Recently, high school students from Collegiate School in Richmond, VA, playtested a beta version of iThrive Sim: Follow the Facts. Making use of iThrive Sim's flexible tech, which works in any space with access to a Wi-Fi connection and 1:1 devices, students, both virtually and in person, stepped into their roles as journalists and news editors tasked with reporting on a breaking story with accuracy and without bias. Working in editorial teams of five, students contended with information shared via social media chirps, direct messages, and updates from government institutions and members of the public that they received through the iThrive Sim platform. In doing so, teens practiced how to source information and identify and respond to bias, using what they deduced to inform the content of the story they shared by the end of the game. 

In playing iThrive Sim: Follow the Facts, teens learn by doing. After playing through the two-episode, 60-minute simulation game together, students at Collegiate School shared that the game helped them see firsthand how the media shapes public opinion and informs civic behavior, and that they felt the responsibility of that role. "It was fast-paced, which made the game fun and intense," shared one student. "Our team had to communicate to maintain a high trust level with the public, so it was good to form connections." Another remarked, "The best part was seeing the public's responses to decisions we made."

iThrive Sim: Follow the Facts mirrors the stressors members of the media navigate, providing a meaningful social and emotional skill-building opportunity for teens through embodied learning. Students navigate some of the pressures that accompany the 24-hour news cycle together and self-manage while under stress. From this, Collegiate School students deepened their understanding of the dynamics in the digital space and their impact on the institutions we all navigate. "The experience felt very real," shares one teen. "I learned that even random, anonymous people on the internet can cause public riots and outrage."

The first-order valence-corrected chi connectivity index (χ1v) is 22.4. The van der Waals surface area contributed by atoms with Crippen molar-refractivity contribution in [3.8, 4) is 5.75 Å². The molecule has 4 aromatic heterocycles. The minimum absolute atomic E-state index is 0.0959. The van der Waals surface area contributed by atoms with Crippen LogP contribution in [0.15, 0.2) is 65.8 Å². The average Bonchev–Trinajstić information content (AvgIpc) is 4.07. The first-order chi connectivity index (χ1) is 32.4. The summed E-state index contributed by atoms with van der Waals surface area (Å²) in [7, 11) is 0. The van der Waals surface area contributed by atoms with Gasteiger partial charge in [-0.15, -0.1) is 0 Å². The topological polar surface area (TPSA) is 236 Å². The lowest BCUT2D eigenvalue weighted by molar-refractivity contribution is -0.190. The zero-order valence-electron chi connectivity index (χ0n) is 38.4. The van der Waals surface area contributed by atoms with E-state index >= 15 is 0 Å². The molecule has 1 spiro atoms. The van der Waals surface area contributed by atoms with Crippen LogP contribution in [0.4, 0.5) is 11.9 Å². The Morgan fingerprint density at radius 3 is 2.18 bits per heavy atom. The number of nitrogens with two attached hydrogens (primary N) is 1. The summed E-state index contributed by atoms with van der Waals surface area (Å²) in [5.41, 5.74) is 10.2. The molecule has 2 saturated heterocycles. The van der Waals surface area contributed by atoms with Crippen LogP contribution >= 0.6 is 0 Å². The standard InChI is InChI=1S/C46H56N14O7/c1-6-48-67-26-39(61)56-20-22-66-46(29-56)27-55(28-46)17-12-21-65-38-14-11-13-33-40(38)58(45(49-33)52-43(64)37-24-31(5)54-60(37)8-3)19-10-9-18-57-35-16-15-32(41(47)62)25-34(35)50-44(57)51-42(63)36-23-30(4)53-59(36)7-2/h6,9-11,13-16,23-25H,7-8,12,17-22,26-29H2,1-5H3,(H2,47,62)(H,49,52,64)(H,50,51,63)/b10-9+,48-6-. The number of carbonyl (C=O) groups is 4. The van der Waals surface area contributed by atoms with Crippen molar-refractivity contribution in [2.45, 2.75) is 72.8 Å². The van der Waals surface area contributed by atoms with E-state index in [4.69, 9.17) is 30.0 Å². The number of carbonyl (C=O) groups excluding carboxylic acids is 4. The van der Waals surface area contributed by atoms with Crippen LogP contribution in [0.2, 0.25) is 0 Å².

As with all things that come with doing hard work with others, students at Collegiate School shared the following about the new friendships and connections they built with their peers as they worked through the decisions that led to the story they broke together: 

  • "It was fun to make decisions as a team and think through the best course of action."
  • "We sat at the same table and talked about it all with our group. It was really fun to investigate."
  • "It was really fun to interact with my teammates. This brought us closer, and we had a lot of laughs." 
  • "I enjoyed collaborating with some of the students I hadn't talked to."
  • "I enjoyed the experience and how it helped me get closer with my teammates and learn about a career I wouldn't have thought about doing."

Teens navigate a digital world marked by a never-ending stream of information. We see the ability to access, evaluate, analyze, act on, and communicate information as core skills that support teens in meaningfully contributing to the world they'll inherit and steer change in together. In iThrive Sim: Follow the Facts, teens practice how to effectively source information and learn how to evaluate the quality and truth of what they encounter. Co-creating this role-playing simulation game with teens like the students at the Collegiate School has enabled us to put forth into the world an immersive civic learning experience that helps teens build an awareness of bias and its impact on reporting and interpreting information. We invite you to bring the beta version of iThrive Sim: Follow the Facts to your youth group this summer or to students this fall at no cost and use play to support teen thriving.

New PLAY Program Invites Teens to Design Games That Explore Policy Issues

By iThrive Games

As agents of change, teens have the curiosity to ask the big questions, the tenacity to unpack social issues, the brilliance to dream up solutions that respond to them, and the willpower to make those solutions real. At iThrive Games, we work with and for teens, creating learning experiences that center play and game design to meet them where they are, engage them in their genius, and nurture their change-making abilities and social and emotional skills.

This summer, we're excited to join forces with the Frank Batten School of Leadership and Public Policy and build on our library of teen-centered learning experiences with the PLAY (Policy, Leadership, and Advocacy by Youth) Program. The PLAY Program will bring 40 high school students from across the Piedmont, VA area together for an all-expense-paid, week-long program at the University of Virginia. Students will use game design activities from our Game Design Studio Toolkit to explore policy issues and potential solutions that impact them and today's teens.